I thought it right, in exercising my discretion under Section 6 of the Fugitive Offenders Act, 1881, in this case, to take account of all the relevant circumstances, including the provisions of the Fugitive Offenders Bill now before the House; and that, because the offence of which Mr. Armah is accused is alleged to have been committed in this country, it is open to the Government of Ghana to take proceedings against him here.
Whilst no one would wish to say anything prejudicial in one way or another about a man who has not been tried for any offence, and whilst no one would wish to prejudge the question without knowing what information is available to the Home Secretary, would he acknowledge that there are serious political questions to be explored here? Would he acknowledge that, whether under the legislative position as it exists or as it may exist, there is a distinction to be drawn between a political offence and an offence committed by a politician? Will he also acknowledge that it is of vital importance, in dealing with independent Commonwealth Governments, not to imply any slur at all upon the integrity or good faith of their assurances or the independence of their judiciary?
I am most anxious not to imply any such slurs. These cases, as I and my predecessors have found, are extremely difficult. It is extremely difficult to hold a balance between the liberty of the individual and political considerations, but I thought it right to take into account the Bill before the House, and I gave notice of that intention in reply to a Question by the right hon. and learned Member on 23rd June last year. I think Clause 4 of this Bill clearly defines political offences in a very wide sense.
Is it not evident that my right hon. Friend has acted strictly in accordance with the views which were expressed by the Official Opposition at the time of the Enahoro case? Will my right hon. Friend take it from me that certainly from many hon. Members on this side there will be no criticism of him for paying proper weight to the rights of the individual in this matter?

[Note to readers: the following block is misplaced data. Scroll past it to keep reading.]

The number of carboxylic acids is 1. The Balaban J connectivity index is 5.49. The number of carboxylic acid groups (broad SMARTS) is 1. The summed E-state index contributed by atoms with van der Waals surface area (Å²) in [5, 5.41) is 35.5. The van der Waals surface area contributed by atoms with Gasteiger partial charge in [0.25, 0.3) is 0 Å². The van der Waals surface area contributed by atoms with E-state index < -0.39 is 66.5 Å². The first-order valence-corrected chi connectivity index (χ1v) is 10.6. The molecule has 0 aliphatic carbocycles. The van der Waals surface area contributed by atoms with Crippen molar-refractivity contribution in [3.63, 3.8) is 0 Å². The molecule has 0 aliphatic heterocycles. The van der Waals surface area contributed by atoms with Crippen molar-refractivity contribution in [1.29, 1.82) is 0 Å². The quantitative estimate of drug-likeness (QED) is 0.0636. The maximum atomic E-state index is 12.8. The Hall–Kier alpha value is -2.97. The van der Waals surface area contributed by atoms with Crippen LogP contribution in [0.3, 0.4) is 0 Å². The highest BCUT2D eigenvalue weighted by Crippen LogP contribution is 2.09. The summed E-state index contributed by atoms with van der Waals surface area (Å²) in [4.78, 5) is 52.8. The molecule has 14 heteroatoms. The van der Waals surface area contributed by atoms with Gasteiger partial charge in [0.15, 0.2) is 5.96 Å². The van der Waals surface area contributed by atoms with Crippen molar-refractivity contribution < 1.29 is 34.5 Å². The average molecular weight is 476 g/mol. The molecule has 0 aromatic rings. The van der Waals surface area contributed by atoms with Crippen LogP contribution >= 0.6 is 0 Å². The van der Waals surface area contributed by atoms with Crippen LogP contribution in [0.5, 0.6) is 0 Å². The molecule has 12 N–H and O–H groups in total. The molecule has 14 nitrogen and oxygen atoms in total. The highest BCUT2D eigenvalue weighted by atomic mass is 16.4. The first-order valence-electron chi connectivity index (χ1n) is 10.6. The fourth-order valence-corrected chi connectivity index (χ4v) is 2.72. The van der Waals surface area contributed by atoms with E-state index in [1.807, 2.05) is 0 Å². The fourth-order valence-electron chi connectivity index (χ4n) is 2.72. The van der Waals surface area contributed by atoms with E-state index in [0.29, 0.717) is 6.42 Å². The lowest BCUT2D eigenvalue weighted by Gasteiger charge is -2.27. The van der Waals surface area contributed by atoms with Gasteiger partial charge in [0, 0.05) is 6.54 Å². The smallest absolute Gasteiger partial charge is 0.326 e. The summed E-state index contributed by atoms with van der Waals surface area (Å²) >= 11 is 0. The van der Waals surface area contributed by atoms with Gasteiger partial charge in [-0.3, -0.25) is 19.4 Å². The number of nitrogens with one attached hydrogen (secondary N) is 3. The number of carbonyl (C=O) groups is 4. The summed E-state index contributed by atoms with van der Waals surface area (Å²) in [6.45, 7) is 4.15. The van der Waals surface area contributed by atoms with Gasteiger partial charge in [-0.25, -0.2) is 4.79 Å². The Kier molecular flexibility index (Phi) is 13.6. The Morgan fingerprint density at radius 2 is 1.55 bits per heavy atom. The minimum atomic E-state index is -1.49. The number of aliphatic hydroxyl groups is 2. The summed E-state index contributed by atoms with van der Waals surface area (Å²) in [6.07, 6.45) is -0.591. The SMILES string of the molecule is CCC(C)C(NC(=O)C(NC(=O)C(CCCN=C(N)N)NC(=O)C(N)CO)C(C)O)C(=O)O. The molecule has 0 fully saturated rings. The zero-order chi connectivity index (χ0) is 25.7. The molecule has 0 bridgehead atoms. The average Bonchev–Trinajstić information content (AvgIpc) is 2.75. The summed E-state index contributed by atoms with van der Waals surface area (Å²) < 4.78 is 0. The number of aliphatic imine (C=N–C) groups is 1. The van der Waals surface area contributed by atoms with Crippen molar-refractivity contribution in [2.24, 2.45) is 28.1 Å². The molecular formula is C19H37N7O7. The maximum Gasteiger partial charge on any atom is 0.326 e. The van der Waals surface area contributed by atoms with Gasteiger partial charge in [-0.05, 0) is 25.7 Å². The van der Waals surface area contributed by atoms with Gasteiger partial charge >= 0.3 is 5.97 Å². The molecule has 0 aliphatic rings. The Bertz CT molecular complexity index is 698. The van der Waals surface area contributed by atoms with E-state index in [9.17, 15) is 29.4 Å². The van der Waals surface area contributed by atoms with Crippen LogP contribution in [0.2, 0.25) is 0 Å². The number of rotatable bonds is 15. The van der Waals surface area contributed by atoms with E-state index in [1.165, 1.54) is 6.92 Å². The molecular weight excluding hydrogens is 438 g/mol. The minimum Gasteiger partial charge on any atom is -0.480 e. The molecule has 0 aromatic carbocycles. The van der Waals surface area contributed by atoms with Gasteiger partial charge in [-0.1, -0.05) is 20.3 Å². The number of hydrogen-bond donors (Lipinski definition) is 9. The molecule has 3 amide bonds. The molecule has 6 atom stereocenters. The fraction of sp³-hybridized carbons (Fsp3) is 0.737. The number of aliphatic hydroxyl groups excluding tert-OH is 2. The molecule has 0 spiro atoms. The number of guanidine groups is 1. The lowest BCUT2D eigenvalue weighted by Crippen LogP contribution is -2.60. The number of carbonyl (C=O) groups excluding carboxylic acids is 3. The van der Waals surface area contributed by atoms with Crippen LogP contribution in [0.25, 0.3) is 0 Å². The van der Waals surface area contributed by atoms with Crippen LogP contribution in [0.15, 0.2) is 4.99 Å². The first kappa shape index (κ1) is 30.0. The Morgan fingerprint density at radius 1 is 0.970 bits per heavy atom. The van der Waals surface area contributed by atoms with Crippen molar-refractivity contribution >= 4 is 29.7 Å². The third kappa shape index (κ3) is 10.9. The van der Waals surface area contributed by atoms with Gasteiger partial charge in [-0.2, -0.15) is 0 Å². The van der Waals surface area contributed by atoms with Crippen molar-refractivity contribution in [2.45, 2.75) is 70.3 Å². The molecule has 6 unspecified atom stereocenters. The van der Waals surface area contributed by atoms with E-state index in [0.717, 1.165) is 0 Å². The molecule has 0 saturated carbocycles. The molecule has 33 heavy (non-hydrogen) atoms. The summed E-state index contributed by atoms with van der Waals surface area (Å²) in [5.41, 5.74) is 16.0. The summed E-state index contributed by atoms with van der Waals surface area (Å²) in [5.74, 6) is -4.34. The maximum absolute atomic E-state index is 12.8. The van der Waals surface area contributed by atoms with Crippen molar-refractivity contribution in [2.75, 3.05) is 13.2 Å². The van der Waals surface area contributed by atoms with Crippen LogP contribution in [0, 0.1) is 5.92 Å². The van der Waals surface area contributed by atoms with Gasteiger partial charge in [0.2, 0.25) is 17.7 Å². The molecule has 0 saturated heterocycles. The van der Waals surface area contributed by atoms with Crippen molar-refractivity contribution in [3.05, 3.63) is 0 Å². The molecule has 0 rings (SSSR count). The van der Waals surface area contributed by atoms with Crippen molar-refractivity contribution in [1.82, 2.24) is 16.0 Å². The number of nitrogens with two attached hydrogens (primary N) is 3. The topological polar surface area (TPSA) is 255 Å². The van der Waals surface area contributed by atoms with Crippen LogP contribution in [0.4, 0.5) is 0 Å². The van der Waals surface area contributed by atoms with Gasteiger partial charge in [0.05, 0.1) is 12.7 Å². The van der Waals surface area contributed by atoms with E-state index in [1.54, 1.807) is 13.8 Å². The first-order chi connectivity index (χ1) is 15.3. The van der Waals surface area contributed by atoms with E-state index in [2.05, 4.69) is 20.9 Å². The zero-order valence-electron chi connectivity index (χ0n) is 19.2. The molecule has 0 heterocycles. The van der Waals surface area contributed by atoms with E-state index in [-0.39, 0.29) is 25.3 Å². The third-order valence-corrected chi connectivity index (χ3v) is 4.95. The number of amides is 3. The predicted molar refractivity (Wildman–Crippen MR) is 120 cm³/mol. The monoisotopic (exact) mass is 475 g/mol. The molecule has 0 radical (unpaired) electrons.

Does the Home Secretary agree that many people in Asia and Africa will think that by his decision he has called under suspicion the judicial system of many developing countries in the Commonwealth and that many people in Africa will think that they can get away with impunity with what appears to have been embezzlement and get political asylum?
Is it not a basis of extradition that the crime should not be triable in this country? Was not the Fugitive Offenders Act in its origin based upon the fact that the members of what was then the Empire were subjects to the Crown? Are not the Government of Ghana on this occasion being treated precisely as any other independent Government, and is not this really an incident of their sovereignty?
I think that there would be a very widespread view in the House that the Commonwealth was now a very different entity from the Empire of 1881 when this Act was brought into operation. Also, without necessarily accepting my hon. and learned Friend's premise, I draw attention again to the fact that this alleged offence is triable in this country.
Pursuing that last point, and without in the least desiring to prejudge this issue, at whose instance ought it to be tried? Can the Home Secretary seriously pretend that he would attempt to try a French diplomat who was accused of a comparable offence and whose extradition was sought by General de Gaulle?